Like most parents, perhaps especially New York City parents, I spend my days gripped by sudden, irrational anxieties—the latest of which involves our daily ritual in the bowels of the subway system. This is how it goes:
It’s evening, and I’m bringing Sasha home from daycare. We patiently wait on the sidewalk outside the East Broadway F-train station until the stream of departing passengers ebbs, then—with an “Yi, er, san!” (“1, 2, 3!”)—I lift Sasha and her stroller and schlep it all down the stairs. This provokes a mild bit of sub-anxiety, when I contemplate the stroller suddenly and catastrophically collapsing, but that’s just a minor concern.
No, the real concern comes at the turnstile. If this were a modern subway system, or if the MTA could afford to staff its stations properly, I would have no anxiety. Instead, what I do is position Sasha directly in front of the emergency exit, then whip out my MetroCard, frantically swipe it, and rush inside to open the door and drag Sasha in. Every single time, though, comes a terror: What if she’s not there when I open the door? What if, in that instant when I erect a barrier—an easily traversable barrier—between us, someone snatches her?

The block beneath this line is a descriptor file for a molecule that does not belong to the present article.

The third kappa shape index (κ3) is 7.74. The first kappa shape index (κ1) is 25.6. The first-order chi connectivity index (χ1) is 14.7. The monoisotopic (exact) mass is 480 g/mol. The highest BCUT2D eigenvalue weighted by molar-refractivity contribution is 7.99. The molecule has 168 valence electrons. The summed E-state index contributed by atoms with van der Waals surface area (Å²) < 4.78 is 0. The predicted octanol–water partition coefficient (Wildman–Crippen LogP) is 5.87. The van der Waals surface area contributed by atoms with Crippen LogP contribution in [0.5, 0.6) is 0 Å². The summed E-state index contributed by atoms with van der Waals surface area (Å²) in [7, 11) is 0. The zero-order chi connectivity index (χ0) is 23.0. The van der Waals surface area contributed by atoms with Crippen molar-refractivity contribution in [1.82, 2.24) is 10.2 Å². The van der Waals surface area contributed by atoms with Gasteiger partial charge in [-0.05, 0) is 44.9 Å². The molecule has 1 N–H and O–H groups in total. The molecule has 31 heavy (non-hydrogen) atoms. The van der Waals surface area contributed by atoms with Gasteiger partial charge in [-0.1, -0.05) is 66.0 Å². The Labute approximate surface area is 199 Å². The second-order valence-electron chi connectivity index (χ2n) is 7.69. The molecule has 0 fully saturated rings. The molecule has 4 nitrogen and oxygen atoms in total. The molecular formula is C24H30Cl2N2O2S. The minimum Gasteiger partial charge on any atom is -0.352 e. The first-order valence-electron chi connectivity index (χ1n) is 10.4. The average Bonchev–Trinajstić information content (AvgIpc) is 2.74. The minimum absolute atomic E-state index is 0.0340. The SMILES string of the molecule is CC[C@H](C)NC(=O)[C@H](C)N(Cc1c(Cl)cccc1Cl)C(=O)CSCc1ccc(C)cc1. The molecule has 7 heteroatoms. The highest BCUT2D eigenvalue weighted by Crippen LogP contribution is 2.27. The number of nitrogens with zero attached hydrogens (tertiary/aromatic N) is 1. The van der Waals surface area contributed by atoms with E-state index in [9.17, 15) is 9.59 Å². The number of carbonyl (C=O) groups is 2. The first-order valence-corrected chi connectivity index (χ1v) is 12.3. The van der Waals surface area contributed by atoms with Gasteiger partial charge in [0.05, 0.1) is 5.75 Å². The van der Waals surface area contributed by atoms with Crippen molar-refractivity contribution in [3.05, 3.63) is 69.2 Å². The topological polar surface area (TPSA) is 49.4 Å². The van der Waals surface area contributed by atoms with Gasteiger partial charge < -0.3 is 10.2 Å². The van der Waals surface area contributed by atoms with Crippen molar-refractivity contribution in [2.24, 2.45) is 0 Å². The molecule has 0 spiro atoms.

I realize this is completely irrational, and flies in the face of my utter willingness to endanger her by putting her photos online, but there it is. It won’t happen, not least because running away with 30 or 40 pounds of baby and stroller is a move no kidnapper can pull off, and the stroller’s clumsy, awkward seat belt system ensures the evildoer couldn’t simply take the kid and leave the cannoli Maclaren.
But the fear remains, taking the place of all the other irrational fears I’ve meditated on when I should’ve been doing other things: the fear that South American guerrillas would invade my family’s home and drive me into the woods behind the barn, or the fear that a zombie plague would trap me in my apartment with a dwindling supply of fresh water. Compared with these nightmares, my F-train kidnapping scenario feels almost plausible, and gut-wrenchingly so.
Surely I can’t be the only one who experiences this, can I? And surely this phenomenon—the practiced drop and dash through the turnstile, with or without anxiety—has some catchy name?